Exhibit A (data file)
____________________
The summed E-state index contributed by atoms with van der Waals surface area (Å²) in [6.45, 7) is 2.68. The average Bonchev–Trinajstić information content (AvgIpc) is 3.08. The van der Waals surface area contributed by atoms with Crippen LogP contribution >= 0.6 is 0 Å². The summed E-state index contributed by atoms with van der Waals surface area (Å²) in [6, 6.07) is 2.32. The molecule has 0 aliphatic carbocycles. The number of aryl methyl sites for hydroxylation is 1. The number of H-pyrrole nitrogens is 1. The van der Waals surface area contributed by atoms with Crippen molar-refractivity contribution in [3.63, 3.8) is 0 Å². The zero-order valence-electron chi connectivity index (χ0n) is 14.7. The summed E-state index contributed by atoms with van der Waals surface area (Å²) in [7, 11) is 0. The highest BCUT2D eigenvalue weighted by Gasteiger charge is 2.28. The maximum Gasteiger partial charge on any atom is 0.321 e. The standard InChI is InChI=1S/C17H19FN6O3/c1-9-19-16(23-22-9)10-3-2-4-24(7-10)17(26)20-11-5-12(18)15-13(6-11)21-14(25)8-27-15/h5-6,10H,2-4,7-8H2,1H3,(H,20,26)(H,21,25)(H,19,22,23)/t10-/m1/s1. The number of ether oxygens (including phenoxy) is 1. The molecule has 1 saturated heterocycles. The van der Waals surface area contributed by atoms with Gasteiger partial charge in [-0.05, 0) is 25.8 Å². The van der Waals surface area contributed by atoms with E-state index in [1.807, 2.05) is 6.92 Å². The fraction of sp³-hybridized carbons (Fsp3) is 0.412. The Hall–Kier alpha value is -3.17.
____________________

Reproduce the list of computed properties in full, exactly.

The summed E-state index contributed by atoms with van der Waals surface area (Å²) in [6.45, 7) is 2.68. The average Bonchev–Trinajstić information content (AvgIpc) is 3.08. The van der Waals surface area contributed by atoms with Crippen LogP contribution >= 0.6 is 0 Å². The summed E-state index contributed by atoms with van der Waals surface area (Å²) in [6, 6.07) is 2.32. The molecule has 0 aliphatic carbocycles. The number of aryl methyl sites for hydroxylation is 1. The number of H-pyrrole nitrogens is 1. The van der Waals surface area contributed by atoms with Crippen molar-refractivity contribution in [3.63, 3.8) is 0 Å². The zero-order valence-electron chi connectivity index (χ0n) is 14.7. The summed E-state index contributed by atoms with van der Waals surface area (Å²) in [7, 11) is 0. The highest BCUT2D eigenvalue weighted by Gasteiger charge is 2.28. The maximum Gasteiger partial charge on any atom is 0.321 e. The standard InChI is InChI=1S/C17H19FN6O3/c1-9-19-16(23-22-9)10-3-2-4-24(7-10)17(26)20-11-5-12(18)15-13(6-11)21-14(25)8-27-15/h5-6,10H,2-4,7-8H2,1H3,(H,20,26)(H,21,25)(H,19,22,23)/t10-/m1/s1. The number of ether oxygens (including phenoxy) is 1. The molecule has 1 saturated heterocycles. The van der Waals surface area contributed by atoms with Gasteiger partial charge in [-0.05, 0) is 25.8 Å². The van der Waals surface area contributed by atoms with E-state index in [1.807, 2.05) is 6.92 Å². The fraction of sp³-hybridized carbons (Fsp3) is 0.412. The Hall–Kier alpha value is -3.17.